Protester Monique Smith is seen outside Walter H. Dyett high school on the 11th day of her hunger strike in Chicago, Aug. 27, 2015. (Jim Young/Reuters)

Chicago school officials said Thursday that they will reopen a shuttered South Side high school which had been slated for closure and was the inspiration for an ongoing 18-day hunger strike by protesters that has drawn national attention.

But the school will be arts-themed — not the green technology and science school community activists have been seeking.

“Our objective was to make the decision that best meets our children’s needs and this plan creates the opportunity for a unique, world-class high school on the South Side,” Chicago Public Schools Chief Executive Forrest Claypool said in a statement.

The school is expected to serve about 550 students and be ready to open in the 2016-2017 school year. In addition to an arts focus, the school will also host an “innovation technology lab” that will be open to students from other schools and the community, officials said.

The decision was a surprise; it was not among the three plans city officials received in response to a request for proposals earlier this year and have been reviewing for months.

The plans under consideration were the science, leadership and technology proposal from the community activists, a bid by a local nonprofit organization to run an arts-themed school for a fee, and a third proposal by a former principal who wanted to open a sports-themed school.

Protesters were taken aback by Thursday’s announcement, and pledged to continue their hunger strike. They won a key objective — the reopening of a neighborhood school for every student in the community. But instead of a green-themed science focus, the city is planning an arts school.

“We of course are glad it’s going to be a neighborhood school,” said Jitu Brown, one of the hunger strikers who has lost 32 pounds since Aug. 17. “We’re deeply concerned this is still the mayor playing the shell game. There was no overwhelming call from the community for an arts school. We want a green technology school. We’re not coming off the strike. Yes, reopening the school is a victory. But the real victory would be listening to the neighborhood’s voice.”

He said protesters were arranging a meeting with city officials.

The decision came as the demonstrations over the fate of the high school in the Bronzeville neighborhood began to attract national attention, and the fight was resonating with activists and labor unions in other cities where school closings had been contentious.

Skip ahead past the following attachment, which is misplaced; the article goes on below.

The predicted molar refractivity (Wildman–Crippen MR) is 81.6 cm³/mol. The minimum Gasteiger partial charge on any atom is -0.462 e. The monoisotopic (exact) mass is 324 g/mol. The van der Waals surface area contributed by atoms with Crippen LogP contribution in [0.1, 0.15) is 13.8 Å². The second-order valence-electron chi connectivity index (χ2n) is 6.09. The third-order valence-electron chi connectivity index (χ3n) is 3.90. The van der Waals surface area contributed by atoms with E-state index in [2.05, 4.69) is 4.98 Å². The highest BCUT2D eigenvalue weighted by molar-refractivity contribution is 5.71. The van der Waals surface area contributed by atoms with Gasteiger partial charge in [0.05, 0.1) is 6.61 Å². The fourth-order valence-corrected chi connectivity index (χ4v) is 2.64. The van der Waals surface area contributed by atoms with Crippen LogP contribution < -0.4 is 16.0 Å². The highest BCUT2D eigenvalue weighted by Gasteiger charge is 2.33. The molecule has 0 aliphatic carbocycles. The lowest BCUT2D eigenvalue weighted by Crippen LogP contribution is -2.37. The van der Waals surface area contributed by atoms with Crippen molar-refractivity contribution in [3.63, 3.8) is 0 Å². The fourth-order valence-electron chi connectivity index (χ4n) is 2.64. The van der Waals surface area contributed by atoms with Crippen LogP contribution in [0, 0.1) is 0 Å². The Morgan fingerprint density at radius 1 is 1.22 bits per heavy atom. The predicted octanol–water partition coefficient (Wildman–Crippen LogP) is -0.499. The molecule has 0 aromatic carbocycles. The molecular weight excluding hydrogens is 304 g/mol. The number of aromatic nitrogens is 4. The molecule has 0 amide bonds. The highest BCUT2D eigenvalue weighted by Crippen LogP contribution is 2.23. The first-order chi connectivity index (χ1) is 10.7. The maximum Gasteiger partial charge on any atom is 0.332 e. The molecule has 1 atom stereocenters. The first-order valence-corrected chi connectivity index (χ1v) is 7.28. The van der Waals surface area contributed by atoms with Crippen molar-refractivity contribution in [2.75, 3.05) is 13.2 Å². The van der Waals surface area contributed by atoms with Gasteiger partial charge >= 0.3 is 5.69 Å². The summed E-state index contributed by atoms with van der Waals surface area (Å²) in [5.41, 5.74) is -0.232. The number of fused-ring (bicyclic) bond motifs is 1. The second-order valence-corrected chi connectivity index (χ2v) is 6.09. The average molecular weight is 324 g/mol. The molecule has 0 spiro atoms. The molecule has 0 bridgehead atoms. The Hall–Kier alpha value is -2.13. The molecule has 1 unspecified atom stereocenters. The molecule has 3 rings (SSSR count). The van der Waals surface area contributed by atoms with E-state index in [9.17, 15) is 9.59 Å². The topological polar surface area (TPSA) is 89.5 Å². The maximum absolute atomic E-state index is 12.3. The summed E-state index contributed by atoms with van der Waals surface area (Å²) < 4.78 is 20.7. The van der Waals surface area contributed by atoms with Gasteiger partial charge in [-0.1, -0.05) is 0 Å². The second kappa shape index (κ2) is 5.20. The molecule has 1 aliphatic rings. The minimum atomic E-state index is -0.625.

The Chicago strife was also starting to disrupt Chicago Mayor Rahm Emanuel’s daily schedule, as he was dogged by protesters. At a public meeting on the city budget Wednesday night, Emanuel had to be hustled from the venue by police, after protesters rushed the stage midway through the session. Hundreds of activists interrupted a similar budget meeting Monday.

Earlier Wednesday, two of the hunger strikers traveled to Washington to ask U.S. Education Secretary Arne Duncan to intervene and “deliver justice” to students in Chicago.

Chicago Public Schools, facing an estimated $1 billion budget gap, closed Walter H. Dyett High School in June, after years of poor performance and dwindling enrollment. Dyett was the only open-enrollment high school in its catchment area; nearby options include a selective high school, a contract school run by a private operator and a school outside Dyett’s attendance zone.

After community pushback about the closing, city officials said they would consider proposals from private organizations to operate the school for a fee.

Community activists argued that they wanted a publicly managed, traditional school and submitted their plan after consulting with Chicago Botanic Gardens, DuSable Museum and other organizations. They said the school’s location next to a major park offered an opportunity to emphasis science, the environment and green technology.

Dyett is in Bronzeville, a once-vibrant African-American community that was home to a glittery roster of cultural leaders, including musician Louis Armstrong and author Richard Wright. It began to decay after the Great Depression and became notorious for the crime- and drug-ridden Ida B. Wells high-rise public housing complex, which the federal government razed in 2011. Pockets of the neighborhood have begun to gentrify, although stretches remain blighted.

Chicago Public Schools closed nearly 50 schools in 2013, affecting more than 12,000 students. One of the largest mass school closings in the country, it revealed deep racial fissures.

Activists filed complaints of civil rights violations with the U.S. Department of Education, charging that closings of public schools in Chicago, Newark and New Orleans occur in disproportionately large numbers in poor, minority neighborhoods and have a destabilizing effect on communities.

Department officials are still investigating those complaints.